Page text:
WWE star Fandango has been on a media tour of the United Kingdom this past week, and in his latest interview he had somewhat of a warning for Britain's young people and athletes about the dangers of concussions.
Fandango, real name Curtis Hussey, suffered a concussion last summer during a taping of SmackDown and thanked the WWE's doctors for doing all they could to ensure he only returned to the ring when he was fit enough.
And Hussey pointed to the work of Chris Nowinski, a former WWE performer and American footballer that had to retire due to post-concussion syndrome, who has made a film highlighting the dangers of concussion in sport.
"A lot more research is going into them [concussions] now, where they're impact testing," he said to Radio 1. "Ten years ago people didn't know a lot about concussions.
"Chris [Nowinski]'s organisation is really diving in to that and really figuring out the impacts of these concussions and what they're doing to these athletes and performers."
Nowinski was kicked in the head during a match and said last week he "never really recovered".
The topic of concussions is big in America at the moment. The NFL are currently in a $700 million dollar battle with former players who suffered the injury and were not told about its risks and consequences with several stars suffering and dying from CTE.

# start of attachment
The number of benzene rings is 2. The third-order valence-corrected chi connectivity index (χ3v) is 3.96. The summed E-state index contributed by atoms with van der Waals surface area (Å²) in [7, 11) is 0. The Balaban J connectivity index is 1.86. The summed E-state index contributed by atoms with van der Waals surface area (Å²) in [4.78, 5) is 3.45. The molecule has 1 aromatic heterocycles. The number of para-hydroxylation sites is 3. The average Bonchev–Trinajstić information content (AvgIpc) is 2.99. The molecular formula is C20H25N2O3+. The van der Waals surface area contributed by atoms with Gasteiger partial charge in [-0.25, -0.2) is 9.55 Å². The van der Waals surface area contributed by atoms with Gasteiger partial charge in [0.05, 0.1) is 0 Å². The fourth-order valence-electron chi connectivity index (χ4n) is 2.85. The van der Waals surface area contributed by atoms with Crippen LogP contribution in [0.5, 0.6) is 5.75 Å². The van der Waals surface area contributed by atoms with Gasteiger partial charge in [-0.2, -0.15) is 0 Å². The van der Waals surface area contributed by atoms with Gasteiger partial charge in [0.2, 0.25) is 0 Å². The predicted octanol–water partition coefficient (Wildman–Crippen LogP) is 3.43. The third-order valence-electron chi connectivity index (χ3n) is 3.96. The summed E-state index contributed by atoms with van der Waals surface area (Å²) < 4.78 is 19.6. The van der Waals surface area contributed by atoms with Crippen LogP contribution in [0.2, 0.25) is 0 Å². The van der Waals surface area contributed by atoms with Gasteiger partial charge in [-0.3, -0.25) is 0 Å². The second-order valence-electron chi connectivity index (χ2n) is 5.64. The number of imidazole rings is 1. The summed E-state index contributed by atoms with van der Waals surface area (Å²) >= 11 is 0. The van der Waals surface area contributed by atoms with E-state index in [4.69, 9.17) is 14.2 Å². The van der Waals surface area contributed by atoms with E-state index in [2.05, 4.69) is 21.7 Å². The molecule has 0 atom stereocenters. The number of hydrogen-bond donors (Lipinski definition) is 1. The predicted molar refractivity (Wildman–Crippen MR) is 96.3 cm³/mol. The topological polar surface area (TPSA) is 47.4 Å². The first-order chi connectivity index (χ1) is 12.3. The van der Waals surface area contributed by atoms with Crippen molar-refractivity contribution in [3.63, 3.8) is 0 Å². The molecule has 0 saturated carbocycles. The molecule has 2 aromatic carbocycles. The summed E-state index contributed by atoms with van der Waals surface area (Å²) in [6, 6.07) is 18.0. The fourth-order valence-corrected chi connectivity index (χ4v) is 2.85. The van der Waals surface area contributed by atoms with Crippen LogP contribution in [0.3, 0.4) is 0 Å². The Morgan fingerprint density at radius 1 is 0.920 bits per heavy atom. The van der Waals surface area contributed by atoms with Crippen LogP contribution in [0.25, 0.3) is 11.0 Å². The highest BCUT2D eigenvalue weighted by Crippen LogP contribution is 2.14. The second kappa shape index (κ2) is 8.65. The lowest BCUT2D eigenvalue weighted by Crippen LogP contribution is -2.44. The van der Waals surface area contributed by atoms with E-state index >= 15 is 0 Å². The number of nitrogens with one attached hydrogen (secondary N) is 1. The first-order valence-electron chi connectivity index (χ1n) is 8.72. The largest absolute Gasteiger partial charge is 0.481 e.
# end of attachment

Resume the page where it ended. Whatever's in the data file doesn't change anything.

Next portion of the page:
And Nowinski said more education is needed in the UK.
"I don't think it's fair to put a kid out there in harm's way without telling them," Nowinski said. "I didn't realise I had a brain injury because no-one ever told me. It's only right to tell them what's going on."
But it isn't just American Football and wrestling where concussions are a problem. Fandango admits that it can strike in any sport and handed a warning to all youngsters in Britain.
"With Chris spearheading a big campaign into research on concussions, it's really beneficial, not only to professional wrestlers but hockey players, NFL, rugby [and] football.
"The more we know about concussion and the more we can do to prevent coming back too early from a concussion, it's vital for the future of our performers and athletes."
Two weeks ago the first football player to die from CTE was recorded.
Patrick Grange died at age 29 in 2012. He played high school, college and semi-professional soccer and was a centre back who prided himself on how far he could head a football.
But, while not being able to fully establish cause and effect, it seems like that repetitive blow to the front of his cranium accelerated his death from the degenerative brain condition ALS.
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